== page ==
Once you know the story, then you can settle down to enjoy the intricacies within. Maugham has superb mastery over words. He uses them with meticulous precision to delineate his marvellous observations on paper. See these words of his from Moon and Six Pence {It is about the protagonist (Strickland)}:

He was independent of the opinion of his fellows.

And it was just that which had most disconcerted me in my dealings with him. When people say they do not care what others think of them, for the most part they deceive themselves. Generally, they mean only that they will do as they choose, in the confidence that no one will know their vagaries; and at the utmost only that they are willing to act contrary to the opinion of the majority because they are supported by the approval of their neighbours.

It is not difficult to be unconventional in the eyes of the world when your unconventionality is but the convention of your set. It affords you then an inordinate amount of self-esteem. You have the self-satisfaction of courage without the inconvenience of danger. But the desire for approbation is perhaps the most deeply seated instinct of civilised man.

No one runs so hurriedly to the cover of respectability as the unconventional woman who has exposed herself to the slings and arrows of outraged propriety. I do not believe the people who tell me they do not care a row of pins for the opinion of their fellows. It is the bravado of ignorance. They mean only that they do not fear reproaches for peccadilloes, which they are convinced none will discover.

Quoting from Wikipedia: According to some sources, the title, the meaning of which is not explicitly revealed in the book, was taken from a review of Of Human Bondage in which the novel's protagonist, Philip Carey, is described as "so busy yearning for the moon that he never saw the sixpence at his feet." Presumably, Strickland's "moon" is the idealistic realm of Art and Beauty, while the "sixpence" represents human relationships and the ordinary pleasures of life.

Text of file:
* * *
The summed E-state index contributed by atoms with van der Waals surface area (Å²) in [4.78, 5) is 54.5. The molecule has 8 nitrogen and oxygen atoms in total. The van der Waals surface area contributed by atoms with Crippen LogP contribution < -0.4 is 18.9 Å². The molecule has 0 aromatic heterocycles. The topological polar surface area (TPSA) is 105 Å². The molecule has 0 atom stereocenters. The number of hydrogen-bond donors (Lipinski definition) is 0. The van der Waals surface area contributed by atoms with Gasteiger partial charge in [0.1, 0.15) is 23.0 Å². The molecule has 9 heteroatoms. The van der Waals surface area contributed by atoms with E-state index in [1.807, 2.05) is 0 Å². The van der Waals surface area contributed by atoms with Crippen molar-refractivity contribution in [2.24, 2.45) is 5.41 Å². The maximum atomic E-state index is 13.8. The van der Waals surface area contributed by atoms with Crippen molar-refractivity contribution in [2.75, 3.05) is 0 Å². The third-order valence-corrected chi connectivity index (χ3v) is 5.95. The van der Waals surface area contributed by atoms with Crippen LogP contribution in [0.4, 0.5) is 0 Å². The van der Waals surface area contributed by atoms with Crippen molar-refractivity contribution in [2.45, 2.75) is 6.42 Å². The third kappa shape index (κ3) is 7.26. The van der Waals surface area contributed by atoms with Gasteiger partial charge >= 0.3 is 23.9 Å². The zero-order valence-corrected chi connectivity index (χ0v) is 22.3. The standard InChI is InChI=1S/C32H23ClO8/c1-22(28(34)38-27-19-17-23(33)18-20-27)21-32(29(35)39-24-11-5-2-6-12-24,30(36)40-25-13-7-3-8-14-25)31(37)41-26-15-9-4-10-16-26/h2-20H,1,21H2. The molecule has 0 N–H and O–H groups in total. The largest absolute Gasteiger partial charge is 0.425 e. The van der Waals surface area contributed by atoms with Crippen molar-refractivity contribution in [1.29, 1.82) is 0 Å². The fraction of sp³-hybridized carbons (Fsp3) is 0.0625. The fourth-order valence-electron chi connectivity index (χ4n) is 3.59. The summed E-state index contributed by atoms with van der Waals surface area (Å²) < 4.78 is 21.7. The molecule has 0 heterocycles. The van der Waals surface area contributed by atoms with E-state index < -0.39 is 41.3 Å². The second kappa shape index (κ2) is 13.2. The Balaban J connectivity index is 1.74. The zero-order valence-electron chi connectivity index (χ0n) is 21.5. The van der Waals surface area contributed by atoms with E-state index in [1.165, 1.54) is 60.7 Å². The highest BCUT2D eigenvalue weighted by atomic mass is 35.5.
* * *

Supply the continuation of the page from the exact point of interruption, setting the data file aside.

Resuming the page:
Maugham has written much; Novels, plays, short stories, essays and travelogues. However, it is his short stories that have been of enduring enchantment for me.

I think I have read most of them, in my pre-graduation years. It has been a long time. I have only very vague memory of most of the themes. I don’t remember many of them at all. But then, all of them do have a singular theme stretching through them all.

Most of these are stories of British individuals living in far off geographical areas, cut off from their native land and social system. They exist as solitary islands, right the midst of strange and disturbing social communication systems and structures. They are doing a very good job, living up to their famed ideals of individual quality. Yet, the weird ambience does prey upon them, and their minds.

The stories present a rare mix of extremely complex emotions. There are issues of passions, strange alignments, racially forbidden infatuations, infidelity, eerie powers of the eastern witchcraft, condescension, living up to the popular expectations of British honour and courage, discretion verses valour, solitude, isolation, magnanimity, animosities, insecurities, outrage, and the continuous need to be above the local social system, which has a very creepy contempt for those who go below. Yet, in all these themes, I have discerned the acute discernment by the author about the complex nature of non-English Eastern culture, language and social systems. The force that the language and words of the east exerts on the persons who can understand it. How it bears on the English individuals also. Many of them had been swept off to these far off shores by the idiosyncrasies of the English laws. There is passion and pathos, in these stories, that linger on.

Actually, in these times when the English nations are widely opening themselves up to the global communities, I feel that there is a wealth of information in these stories for those who are in charge of policymaking. Not heeding the lessons hidden in these stories can lead to the unmaking of English social systems. Maybe there are hints of why there is a decay/collapse of English economic systems in sharp synchronisation to fantastic technological progress.